“David, he was just the best at what he did. What he donated to Jack Bugle’s fund – nothing better than that as a person or as a professional. – Steven M. Galbraith
David Swansen, who died last week, was one of the most influential investors of his generation. As Yale’s chief investment officer, Swensen pioneered the endowment model and changed the way an organization invests, moving from a narrow focus on their marketable securities to a wide variety of unusual assets, including natural resource funds, private equity, and venture capital. And the strategy of absolute return. He showed that these low-skilled markets offer opportunities for smart investors.
As a result, Swansen’s vision was fundamentally humanistic: it focused on identifying, evaluating, recruiting, and developing talented individuals. As much insight into people managing investment as statistics will be one of Swensen’s legacies.
“He showed that there was a way to compete hard and well in the financial markets … but our lives have to be something that is more important.” – Andrew K. Golden
Published his book Leading portfolio management The turn of the millennium in 2000 and the shift away from passive investment management led to changes in institutional resource management efforts. Yale, Harvard, Stanford and Princeton – this change was led by a handful of top university donations. Leading portfolio management Became a manual for institutional investors looking to improve performance immediately.
At first, Swansen’s expedition to the alternative seemed risky. There was very little reliable information about the performance of non-salable assets and this uncertainty hindered the path of many institutional managers. Yale’s success was an important proof of the concept, and allowed many others to follow.
Swansen has revealed the key maximum Leading portfolio management: Equity generates higher returns in the long run, requires investment outside of publicly traded securities in a well-diversified portfolio, some active managers can add value to less efficient markets, and patient investors have relative advantages. While these maxims are straightforward, their implementation is not.
Swansen and his longtime colleague Dean Takahashi created a process that deeply realizes and appreciates human potential, motivation, intelligence, character and honesty. Yale approaches look beyond the numbers at things that play a role in the life and ambitions of their business managers.
“David was my first and greatest mentor and was like any other father to me … I caught every word he said about investing and life. – Ted Seeds, CFA
Swansen was also a dedicated educator. He and Takahashi regularly teach an investment course at Yale. Their students have learned how to evaluate managers as people of personal skill, concern and interest. The course also gave the duo the opportunity to evaluate the talents of the Yale Investment Office.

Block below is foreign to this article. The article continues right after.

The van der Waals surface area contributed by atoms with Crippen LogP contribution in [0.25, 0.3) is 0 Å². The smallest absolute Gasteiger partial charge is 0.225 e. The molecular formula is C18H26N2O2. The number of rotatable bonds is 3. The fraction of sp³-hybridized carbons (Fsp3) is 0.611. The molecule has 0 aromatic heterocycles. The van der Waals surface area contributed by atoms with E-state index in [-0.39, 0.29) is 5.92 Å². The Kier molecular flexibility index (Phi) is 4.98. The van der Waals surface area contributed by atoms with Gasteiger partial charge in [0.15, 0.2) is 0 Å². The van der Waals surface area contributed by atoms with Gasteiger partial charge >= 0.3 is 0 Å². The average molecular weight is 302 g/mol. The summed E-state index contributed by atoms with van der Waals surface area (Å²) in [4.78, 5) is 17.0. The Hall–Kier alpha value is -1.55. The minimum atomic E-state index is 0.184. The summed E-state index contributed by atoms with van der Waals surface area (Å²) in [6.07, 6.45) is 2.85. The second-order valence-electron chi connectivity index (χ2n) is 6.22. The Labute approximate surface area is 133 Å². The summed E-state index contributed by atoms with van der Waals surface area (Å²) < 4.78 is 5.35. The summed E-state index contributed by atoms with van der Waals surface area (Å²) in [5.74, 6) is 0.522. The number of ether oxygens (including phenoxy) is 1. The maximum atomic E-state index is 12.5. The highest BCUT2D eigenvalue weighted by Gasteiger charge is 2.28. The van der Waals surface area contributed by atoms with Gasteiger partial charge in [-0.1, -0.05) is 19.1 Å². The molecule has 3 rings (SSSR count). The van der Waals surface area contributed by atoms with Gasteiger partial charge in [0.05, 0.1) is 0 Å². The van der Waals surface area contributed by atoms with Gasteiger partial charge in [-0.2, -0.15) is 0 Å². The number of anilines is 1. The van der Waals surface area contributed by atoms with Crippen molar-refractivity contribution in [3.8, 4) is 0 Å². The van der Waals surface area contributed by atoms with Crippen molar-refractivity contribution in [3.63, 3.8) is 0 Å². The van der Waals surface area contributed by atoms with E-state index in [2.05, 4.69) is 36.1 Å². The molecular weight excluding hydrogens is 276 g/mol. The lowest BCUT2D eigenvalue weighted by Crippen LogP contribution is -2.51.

Prominent “alumni” of the Yale Investment Office, many of whom are graduates of Yale College and Yale School of Management, have inherited Swensen as a leader in the practice of investment management. The Yale Investment Office’s 2020 annual report lists some of Swansen’s notable characters. They have conducted at Princeton, MIT, University of Pennsylvania, The Rockefeller Foundation, Rainwater Charitable Foundation, Wesleyan University, Smith College, The Kaufman Foundation, The Metropolitan Museum of Art, Packard Foundation, New York, Picard Foundation, , And Mount Holyoke College, among other institutions.
Swensen immersed himself in the life of the university and its community through interactions with teaching, mentors and faculty and students. I had the opportunity to get to know him most of his time at Yale and co-educate with him at an event. Swansen’s success in building Yale’s portfolio of alternative resource classes and the stability of active managers, my personal curiosity and academic research are encouraged in alternative assets. No doubt he will have a lasting impact on investment management practices and research.
“He never showed interest in doing anything but ran the endowment as much as possible. . . He has a passion for giving back to an organization with a higher purpose. He never wished for more money or more. – Stephen Swansen
I was honored to work with him on Yale’s policy on socially responsible investing. He was deeply committed to the university’s mission and the concept of investing with a purpose. I deeply appreciate his perseverance and courage through his personal health struggles and appreciate how much he has given to Yale.
With the death of David Swansen, the financial community has lost one of the most important investors of modern times. His example will inspire investment professionals for next year.
Read more about the endowment model from David Swansen and the CFA Institute
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All posts are the author’s opinion. As such, they should not be construed as investment advice, or the opinions expressed must not reflect the views of the CFA Institute or the author’s employer.
Image Credit: Courtesy of Yale University / Michael Marsland
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